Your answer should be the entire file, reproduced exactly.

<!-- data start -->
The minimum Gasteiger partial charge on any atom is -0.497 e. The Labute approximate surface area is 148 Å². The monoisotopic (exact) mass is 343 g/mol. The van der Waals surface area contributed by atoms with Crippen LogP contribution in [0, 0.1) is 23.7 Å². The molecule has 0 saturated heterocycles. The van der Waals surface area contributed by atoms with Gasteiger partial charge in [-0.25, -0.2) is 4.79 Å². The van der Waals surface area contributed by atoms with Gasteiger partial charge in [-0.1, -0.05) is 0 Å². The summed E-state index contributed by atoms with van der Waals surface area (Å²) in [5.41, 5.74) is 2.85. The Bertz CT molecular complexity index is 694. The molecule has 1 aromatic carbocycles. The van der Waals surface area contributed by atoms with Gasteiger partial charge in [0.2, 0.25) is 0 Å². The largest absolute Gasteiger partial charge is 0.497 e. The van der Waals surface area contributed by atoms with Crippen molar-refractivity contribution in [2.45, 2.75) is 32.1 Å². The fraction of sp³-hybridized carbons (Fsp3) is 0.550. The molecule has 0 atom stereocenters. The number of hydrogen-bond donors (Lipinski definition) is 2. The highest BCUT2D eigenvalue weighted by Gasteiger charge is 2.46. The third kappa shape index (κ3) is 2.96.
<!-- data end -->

The minimum Gasteiger partial charge on any atom is -0.497 e. The Labute approximate surface area is 148 Å². The monoisotopic (exact) mass is 343 g/mol. The van der Waals surface area contributed by atoms with Crippen LogP contribution in [0, 0.1) is 23.7 Å². The molecule has 0 saturated heterocycles. The van der Waals surface area contributed by atoms with Gasteiger partial charge in [-0.25, -0.2) is 4.79 Å². The van der Waals surface area contributed by atoms with Gasteiger partial charge in [-0.1, -0.05) is 0 Å². The summed E-state index contributed by atoms with van der Waals surface area (Å²) in [5.41, 5.74) is 2.85. The Bertz CT molecular complexity index is 694. The molecule has 1 aromatic carbocycles. The van der Waals surface area contributed by atoms with Gasteiger partial charge in [0.2, 0.25) is 0 Å². The largest absolute Gasteiger partial charge is 0.497 e. The van der Waals surface area contributed by atoms with Crippen molar-refractivity contribution in [2.45, 2.75) is 32.1 Å². The fraction of sp³-hybridized carbons (Fsp3) is 0.550. The molecule has 0 atom stereocenters. The number of hydrogen-bond donors (Lipinski definition) is 2. The highest BCUT2D eigenvalue weighted by Gasteiger charge is 2.46. The third kappa shape index (κ3) is 2.96.